Soprano Catherine Charlton,* teacher and recitalist, has from time to time enriched the lives of local music lovers with her artistry and that of some of her stellar students. Her recital in Meredith College's Carswell Concert Hall, officially a guest engagement, encompassed songs in six languages prepared for a concert at West Point on April 24. The tie to our nation's military academy stems from the singer’s daughter, a 2nd Lieutenant commissioned in 2009. This family doesn’t discriminate, however – their son attends school in Annapolis, home of the US Naval Academy.
The theme was “Lady of the Harbor: Stories from Ellis Island,” which explains the many tongues; in addition, most of the pieces performed stemmed from the heyday of immigration through the famous reception center (now a museum) near the Statue of Liberty.
The evening began with Lee Hoiby's powerful setting of the Emma Lazarus words inscribed on the base of that aforementioned statue. The solo version of Zigeunerlieder, Op. 103, followed – the original eleven gypsy songs were set for four voices by Brahms, who then arranged the first seven and the last one for solo voice, in which form they are almost always heard nowadays.
The program continued with Ravel's Five Greek Folksongs (also known as Popular Greek Songs, which version of the title sidesteps their folk origins). Although these are in French, the tunes seem to be authentic, but Ravel has lifted them to the level of high art, as Brahms did with the Gypsy Songs. Likewise, Rodrigo's remarkable Cuatros amatorios madrigals, “inspired by Spanish music of the 16th century,” filter the tunes through a brilliant and informed contemporary composer (1901-99).
After a short break, there was a group of four songs in Norwegian by Grieg, works sadly neglected on even the most exalted recital programs hereabouts. Libby Larsen’s Cowboy Songs will likely be big hits with the cadets next week, particularly those with a sense of history, for the Army surely dealt with its share of bucking broncos back in the days when our cavalry forces weren’t mechanized. A pair of songs from Rossini, the second of which is based on a Spanish folksong, brought the formal part of the program to a close.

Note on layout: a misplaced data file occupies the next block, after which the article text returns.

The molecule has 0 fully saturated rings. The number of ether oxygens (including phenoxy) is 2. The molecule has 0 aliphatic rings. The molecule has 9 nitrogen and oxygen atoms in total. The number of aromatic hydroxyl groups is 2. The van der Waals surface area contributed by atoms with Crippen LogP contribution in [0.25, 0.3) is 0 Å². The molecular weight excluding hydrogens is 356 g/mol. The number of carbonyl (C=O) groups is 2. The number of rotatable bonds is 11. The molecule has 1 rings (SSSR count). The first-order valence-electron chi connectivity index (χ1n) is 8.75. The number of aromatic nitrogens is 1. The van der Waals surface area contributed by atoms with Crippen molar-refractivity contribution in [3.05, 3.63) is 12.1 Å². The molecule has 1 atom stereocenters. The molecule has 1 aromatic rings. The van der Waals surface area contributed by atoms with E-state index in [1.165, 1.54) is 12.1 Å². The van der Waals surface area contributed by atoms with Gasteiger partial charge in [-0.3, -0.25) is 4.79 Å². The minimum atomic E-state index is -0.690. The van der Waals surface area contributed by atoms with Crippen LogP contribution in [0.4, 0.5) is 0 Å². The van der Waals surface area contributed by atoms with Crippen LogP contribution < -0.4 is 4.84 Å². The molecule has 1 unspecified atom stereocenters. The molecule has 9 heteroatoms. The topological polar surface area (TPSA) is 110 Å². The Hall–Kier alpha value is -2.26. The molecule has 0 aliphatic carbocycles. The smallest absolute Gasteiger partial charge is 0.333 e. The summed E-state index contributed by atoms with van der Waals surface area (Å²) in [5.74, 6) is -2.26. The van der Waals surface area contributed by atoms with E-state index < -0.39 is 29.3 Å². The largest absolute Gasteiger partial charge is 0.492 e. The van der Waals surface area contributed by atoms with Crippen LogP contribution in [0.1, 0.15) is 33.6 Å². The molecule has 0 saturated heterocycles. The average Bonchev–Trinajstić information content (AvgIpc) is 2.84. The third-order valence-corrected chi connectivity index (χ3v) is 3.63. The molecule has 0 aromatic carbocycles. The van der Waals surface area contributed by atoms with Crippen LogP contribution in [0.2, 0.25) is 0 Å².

Charlton's accomplished accompanist was Susan Hoskins, whose partnership was, throughout, exceptional. She also shared responsibility for the oral program notes provided. At no point was there anything less than complete agreement on phrasing and dynamics. If one were to call Charlton's performance a veritable tour de force, then the term must apply equally to Hoskins.
And indeed a tour de force it was. Charlton (attired in fire-engine red in the first half, blue in the second), took a while to warm to the task, so the Hoiby and some of the early Gypsy Songs seemed a bit harsh and strident, vocally, but it didn’t take her long to attain her stride, and by the Ravel she was consistently at the top of her game. The Rodrigo songs – including the quite overwhelming final number – were particularly heartfelt and impressive, but surely there can be no doubt that the Grieg pieces – “A Swan,” “With a Water Lily,” “Spring,” and the evergreen “A Dream” – were the vocal and interpretive highlights of this remarkable concert. That said, the beauty of the second Larsen song – “Lift me into heaven slowly” – and the magic of the Rossini pieces – “L’Invito” and “Canzonetta Spagnuola” – continue to linger in the memory.
The encore was one of Bernstein’s most heartwarming and little-known songs, “Will you build me a house,” from Peter Pan. It's as much a tear-jerker as the finale of Candide, but it takes only one singer and one pianist to do it justice – assuming the singer and pianist are as proficient as these two.
Note: The concert was dedicated to the memory of Fritz Moses, the former UNC baritone and teacher whose concerts here were among the most powerful experiences of this critic's professional life. Fritz died in 2009. It is good to be reminded of him under the happy circumstances of this recital. See his obit here.
*As of the date of publication of this review, the artist's website - http://catherinecharlton.net/ - is being revamped. It will eventually reappear online.